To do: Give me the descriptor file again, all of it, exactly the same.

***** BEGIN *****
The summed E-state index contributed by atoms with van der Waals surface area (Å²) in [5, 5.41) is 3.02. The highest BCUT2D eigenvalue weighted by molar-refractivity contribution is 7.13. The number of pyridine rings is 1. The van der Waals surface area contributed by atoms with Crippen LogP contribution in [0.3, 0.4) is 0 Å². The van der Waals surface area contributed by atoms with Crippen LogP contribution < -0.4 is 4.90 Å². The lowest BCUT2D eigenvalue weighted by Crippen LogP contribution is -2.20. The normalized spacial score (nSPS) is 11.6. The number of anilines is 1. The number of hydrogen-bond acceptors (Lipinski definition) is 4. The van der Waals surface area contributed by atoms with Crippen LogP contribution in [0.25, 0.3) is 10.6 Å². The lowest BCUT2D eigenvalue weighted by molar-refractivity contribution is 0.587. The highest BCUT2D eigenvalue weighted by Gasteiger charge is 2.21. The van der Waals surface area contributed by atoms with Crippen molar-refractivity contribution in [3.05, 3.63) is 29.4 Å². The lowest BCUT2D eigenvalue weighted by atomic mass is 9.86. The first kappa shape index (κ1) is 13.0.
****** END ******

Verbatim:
The summed E-state index contributed by atoms with van der Waals surface area (Å²) in [5, 5.41) is 3.02. The highest BCUT2D eigenvalue weighted by molar-refractivity contribution is 7.13. The number of pyridine rings is 1. The van der Waals surface area contributed by atoms with Crippen LogP contribution in [0.3, 0.4) is 0 Å². The van der Waals surface area contributed by atoms with Crippen LogP contribution < -0.4 is 4.90 Å². The lowest BCUT2D eigenvalue weighted by Crippen LogP contribution is -2.20. The normalized spacial score (nSPS) is 11.6. The number of anilines is 1. The number of hydrogen-bond acceptors (Lipinski definition) is 4. The van der Waals surface area contributed by atoms with Crippen LogP contribution in [0.25, 0.3) is 10.6 Å². The lowest BCUT2D eigenvalue weighted by molar-refractivity contribution is 0.587. The highest BCUT2D eigenvalue weighted by Gasteiger charge is 2.21. The van der Waals surface area contributed by atoms with Crippen molar-refractivity contribution in [3.05, 3.63) is 29.4 Å². The lowest BCUT2D eigenvalue weighted by atomic mass is 9.86. The first kappa shape index (κ1) is 13.0.